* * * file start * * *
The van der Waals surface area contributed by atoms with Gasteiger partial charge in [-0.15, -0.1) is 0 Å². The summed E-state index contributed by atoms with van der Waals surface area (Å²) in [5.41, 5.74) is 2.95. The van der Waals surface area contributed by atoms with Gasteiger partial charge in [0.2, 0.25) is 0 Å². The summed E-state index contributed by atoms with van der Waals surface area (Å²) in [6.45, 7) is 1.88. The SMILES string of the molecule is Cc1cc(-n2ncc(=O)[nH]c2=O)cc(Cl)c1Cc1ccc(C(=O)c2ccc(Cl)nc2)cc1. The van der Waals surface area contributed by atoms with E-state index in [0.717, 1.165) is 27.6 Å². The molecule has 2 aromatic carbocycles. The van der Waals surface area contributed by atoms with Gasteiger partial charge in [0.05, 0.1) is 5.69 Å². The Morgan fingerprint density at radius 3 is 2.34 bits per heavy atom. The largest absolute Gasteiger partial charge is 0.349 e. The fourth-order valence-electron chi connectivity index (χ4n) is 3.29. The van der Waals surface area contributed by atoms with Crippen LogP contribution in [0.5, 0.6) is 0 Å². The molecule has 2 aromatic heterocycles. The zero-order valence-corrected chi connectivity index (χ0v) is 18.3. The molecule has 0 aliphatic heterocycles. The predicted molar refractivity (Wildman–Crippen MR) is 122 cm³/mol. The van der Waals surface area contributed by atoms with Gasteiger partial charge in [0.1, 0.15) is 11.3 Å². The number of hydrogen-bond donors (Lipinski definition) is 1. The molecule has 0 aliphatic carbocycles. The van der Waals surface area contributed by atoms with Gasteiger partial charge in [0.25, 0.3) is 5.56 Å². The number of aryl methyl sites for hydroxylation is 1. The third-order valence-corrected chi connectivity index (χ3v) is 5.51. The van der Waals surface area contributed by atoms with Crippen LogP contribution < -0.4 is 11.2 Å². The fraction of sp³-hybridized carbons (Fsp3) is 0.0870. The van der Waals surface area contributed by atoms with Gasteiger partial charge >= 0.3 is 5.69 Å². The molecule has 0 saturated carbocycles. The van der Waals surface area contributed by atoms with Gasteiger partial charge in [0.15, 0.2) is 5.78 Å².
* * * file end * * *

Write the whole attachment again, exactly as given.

The van der Waals surface area contributed by atoms with Gasteiger partial charge in [-0.15, -0.1) is 0 Å². The summed E-state index contributed by atoms with van der Waals surface area (Å²) in [5.41, 5.74) is 2.95. The van der Waals surface area contributed by atoms with Gasteiger partial charge in [0.2, 0.25) is 0 Å². The summed E-state index contributed by atoms with van der Waals surface area (Å²) in [6.45, 7) is 1.88. The SMILES string of the molecule is Cc1cc(-n2ncc(=O)[nH]c2=O)cc(Cl)c1Cc1ccc(C(=O)c2ccc(Cl)nc2)cc1. The van der Waals surface area contributed by atoms with E-state index in [0.717, 1.165) is 27.6 Å². The molecule has 2 aromatic carbocycles. The van der Waals surface area contributed by atoms with Gasteiger partial charge in [0.05, 0.1) is 5.69 Å². The Morgan fingerprint density at radius 3 is 2.34 bits per heavy atom. The largest absolute Gasteiger partial charge is 0.349 e. The fourth-order valence-electron chi connectivity index (χ4n) is 3.29. The van der Waals surface area contributed by atoms with Crippen LogP contribution in [0.5, 0.6) is 0 Å². The molecule has 2 aromatic heterocycles. The zero-order valence-corrected chi connectivity index (χ0v) is 18.3. The molecule has 0 aliphatic heterocycles. The predicted molar refractivity (Wildman–Crippen MR) is 122 cm³/mol. The van der Waals surface area contributed by atoms with Gasteiger partial charge in [0.1, 0.15) is 11.3 Å². The number of hydrogen-bond donors (Lipinski definition) is 1. The molecule has 0 aliphatic carbocycles. The van der Waals surface area contributed by atoms with Gasteiger partial charge in [0.25, 0.3) is 5.56 Å². The number of aryl methyl sites for hydroxylation is 1. The third-order valence-corrected chi connectivity index (χ3v) is 5.51. The van der Waals surface area contributed by atoms with Crippen LogP contribution < -0.4 is 11.2 Å². The fraction of sp³-hybridized carbons (Fsp3) is 0.0870. The van der Waals surface area contributed by atoms with Gasteiger partial charge >= 0.3 is 5.69 Å². The molecule has 0 saturated carbocycles. The van der Waals surface area contributed by atoms with Gasteiger partial charge in [0.15, 0.2) is 5.78 Å².